It has been 17 years since the black softshell turtle species was declared extinct in the wild – but thanks to the caretakers of a Hindu temple in India, the tiny reptile has been given a chance at recovery.
Due to habitat loss and over-exploitation as a food source, the turtle species disappeared from the northeastern state of Assam, prompting the International Union for the Conservation of Nature to declare the turtle “extinct in the wild” in 2002.
However, the caretakers of the Hayagriva Madhav temple have been nurturing dozens of the little turtles in the ponds around the centuries-old temple.
The temple’s religious residents say they feel called to protect the species because the turtles are believed to be the reincarnation of the Hindu god Vishnu.
“The population of the turtle in Assam has gone down by a great extent,” turtle rescuer Jayaditya Purkayastha told AFP. “So we thought we needed to intervene and do something to save the species from extinction.”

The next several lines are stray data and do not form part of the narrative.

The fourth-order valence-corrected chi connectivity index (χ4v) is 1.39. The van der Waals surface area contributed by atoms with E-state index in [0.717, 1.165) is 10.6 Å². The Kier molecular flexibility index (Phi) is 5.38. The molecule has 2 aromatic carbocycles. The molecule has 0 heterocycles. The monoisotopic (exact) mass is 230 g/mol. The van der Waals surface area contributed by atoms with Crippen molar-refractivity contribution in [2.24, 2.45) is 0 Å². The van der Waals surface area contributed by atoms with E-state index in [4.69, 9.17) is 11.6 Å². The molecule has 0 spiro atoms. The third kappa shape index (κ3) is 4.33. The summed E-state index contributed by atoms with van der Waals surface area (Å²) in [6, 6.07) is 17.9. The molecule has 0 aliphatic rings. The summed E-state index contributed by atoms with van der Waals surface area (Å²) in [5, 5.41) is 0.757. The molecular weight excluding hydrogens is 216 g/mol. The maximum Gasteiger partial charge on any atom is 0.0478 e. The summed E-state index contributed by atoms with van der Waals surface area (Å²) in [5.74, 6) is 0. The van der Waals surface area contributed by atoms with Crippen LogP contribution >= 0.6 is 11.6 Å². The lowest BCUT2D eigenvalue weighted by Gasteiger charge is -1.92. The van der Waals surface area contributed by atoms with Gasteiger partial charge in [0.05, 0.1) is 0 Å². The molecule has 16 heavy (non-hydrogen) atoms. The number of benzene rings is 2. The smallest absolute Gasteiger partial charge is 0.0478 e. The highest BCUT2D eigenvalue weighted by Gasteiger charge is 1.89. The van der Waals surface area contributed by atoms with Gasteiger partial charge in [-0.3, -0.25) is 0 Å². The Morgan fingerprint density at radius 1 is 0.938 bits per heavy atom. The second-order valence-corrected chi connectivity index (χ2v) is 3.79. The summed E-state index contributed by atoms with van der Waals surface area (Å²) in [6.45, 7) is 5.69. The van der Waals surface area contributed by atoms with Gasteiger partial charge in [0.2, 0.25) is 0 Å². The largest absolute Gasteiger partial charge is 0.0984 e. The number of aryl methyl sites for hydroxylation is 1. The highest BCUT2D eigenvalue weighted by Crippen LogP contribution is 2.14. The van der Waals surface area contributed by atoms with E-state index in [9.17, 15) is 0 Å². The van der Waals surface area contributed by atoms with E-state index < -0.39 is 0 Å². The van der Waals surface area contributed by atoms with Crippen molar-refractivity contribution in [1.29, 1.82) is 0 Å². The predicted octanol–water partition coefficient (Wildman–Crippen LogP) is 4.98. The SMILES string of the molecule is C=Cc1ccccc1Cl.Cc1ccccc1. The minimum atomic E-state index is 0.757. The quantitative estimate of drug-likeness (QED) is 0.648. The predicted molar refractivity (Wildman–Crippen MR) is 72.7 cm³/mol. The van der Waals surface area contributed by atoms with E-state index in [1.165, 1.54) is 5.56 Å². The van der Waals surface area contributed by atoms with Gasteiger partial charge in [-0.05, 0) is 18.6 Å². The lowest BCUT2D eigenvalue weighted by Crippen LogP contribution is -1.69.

The devote conservationists have been helping to breed the turtles by collecting newly-laid eggs from around the pond and warming them in an incubator until they hatch.
Temple caretakers recently partnered with conservational group Good Earth to officially launch a turtle breeding program as a means of reintroducing the species into the wild. Their efforts finally came to fruition in January when the organization successfully released 35 turtle hatchlings – 16 of which were raised at the temple – into the waters of a local wildlife sanctuary.
“This is a milestone in Assam’s turtle conservation history, and it would not have been possible without the interest shown by the temple authorities in the artificial breeding program,” said Mr. Purkayastha, according to The Hindu.
The coalition is now working to expand the breeding program to 18 other ponds around the temple so they can offer sanctuary to other endangered turtle species.
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